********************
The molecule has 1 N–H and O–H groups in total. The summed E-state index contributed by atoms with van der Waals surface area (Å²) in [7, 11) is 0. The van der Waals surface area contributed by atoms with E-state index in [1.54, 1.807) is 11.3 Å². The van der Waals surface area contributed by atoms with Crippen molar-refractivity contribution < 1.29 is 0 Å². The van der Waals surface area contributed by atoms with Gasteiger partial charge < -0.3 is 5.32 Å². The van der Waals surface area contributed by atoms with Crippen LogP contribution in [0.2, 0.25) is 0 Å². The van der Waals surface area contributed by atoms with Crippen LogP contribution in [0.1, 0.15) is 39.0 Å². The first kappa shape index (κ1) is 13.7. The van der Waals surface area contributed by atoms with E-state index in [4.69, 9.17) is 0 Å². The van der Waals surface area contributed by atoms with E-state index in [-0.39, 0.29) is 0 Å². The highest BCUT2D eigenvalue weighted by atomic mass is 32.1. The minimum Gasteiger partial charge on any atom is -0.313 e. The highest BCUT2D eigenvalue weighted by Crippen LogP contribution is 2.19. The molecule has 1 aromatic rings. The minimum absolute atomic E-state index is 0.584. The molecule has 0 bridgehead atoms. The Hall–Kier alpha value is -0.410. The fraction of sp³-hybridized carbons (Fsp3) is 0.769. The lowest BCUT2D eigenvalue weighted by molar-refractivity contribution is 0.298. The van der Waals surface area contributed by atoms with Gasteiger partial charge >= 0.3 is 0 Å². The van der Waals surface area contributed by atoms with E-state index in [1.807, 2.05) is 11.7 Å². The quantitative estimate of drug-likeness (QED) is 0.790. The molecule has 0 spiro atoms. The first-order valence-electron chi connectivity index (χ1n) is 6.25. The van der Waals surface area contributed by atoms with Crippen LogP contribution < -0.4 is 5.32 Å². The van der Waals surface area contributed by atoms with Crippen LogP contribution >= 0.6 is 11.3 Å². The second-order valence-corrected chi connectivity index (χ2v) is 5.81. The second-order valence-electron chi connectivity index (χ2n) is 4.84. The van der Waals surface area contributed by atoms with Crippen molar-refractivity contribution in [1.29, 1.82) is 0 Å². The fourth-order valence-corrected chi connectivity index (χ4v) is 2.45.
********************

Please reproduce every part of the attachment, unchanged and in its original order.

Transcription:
The molecule has 1 N–H and O–H groups in total. The summed E-state index contributed by atoms with van der Waals surface area (Å²) in [7, 11) is 0. The van der Waals surface area contributed by atoms with E-state index in [1.54, 1.807) is 11.3 Å². The van der Waals surface area contributed by atoms with Crippen molar-refractivity contribution < 1.29 is 0 Å². The van der Waals surface area contributed by atoms with Gasteiger partial charge < -0.3 is 5.32 Å². The van der Waals surface area contributed by atoms with Crippen LogP contribution in [0.2, 0.25) is 0 Å². The van der Waals surface area contributed by atoms with Crippen LogP contribution in [0.1, 0.15) is 39.0 Å². The first kappa shape index (κ1) is 13.7. The van der Waals surface area contributed by atoms with E-state index in [4.69, 9.17) is 0 Å². The van der Waals surface area contributed by atoms with E-state index in [-0.39, 0.29) is 0 Å². The highest BCUT2D eigenvalue weighted by atomic mass is 32.1. The minimum Gasteiger partial charge on any atom is -0.313 e. The highest BCUT2D eigenvalue weighted by Crippen LogP contribution is 2.19. The molecule has 1 aromatic rings. The minimum absolute atomic E-state index is 0.584. The molecule has 0 bridgehead atoms. The Hall–Kier alpha value is -0.410. The fraction of sp³-hybridized carbons (Fsp3) is 0.769. The lowest BCUT2D eigenvalue weighted by molar-refractivity contribution is 0.298. The van der Waals surface area contributed by atoms with Gasteiger partial charge >= 0.3 is 0 Å². The van der Waals surface area contributed by atoms with E-state index in [1.807, 2.05) is 11.7 Å². The quantitative estimate of drug-likeness (QED) is 0.790. The molecule has 0 spiro atoms. The first-order valence-electron chi connectivity index (χ1n) is 6.25. The van der Waals surface area contributed by atoms with Crippen LogP contribution < -0.4 is 5.32 Å². The van der Waals surface area contributed by atoms with Crippen LogP contribution >= 0.6 is 11.3 Å². The second-order valence-corrected chi connectivity index (χ2v) is 5.81. The second-order valence-electron chi connectivity index (χ2n) is 4.84. The van der Waals surface area contributed by atoms with Crippen molar-refractivity contribution in [1.29, 1.82) is 0 Å². The fourth-order valence-corrected chi connectivity index (χ4v) is 2.45.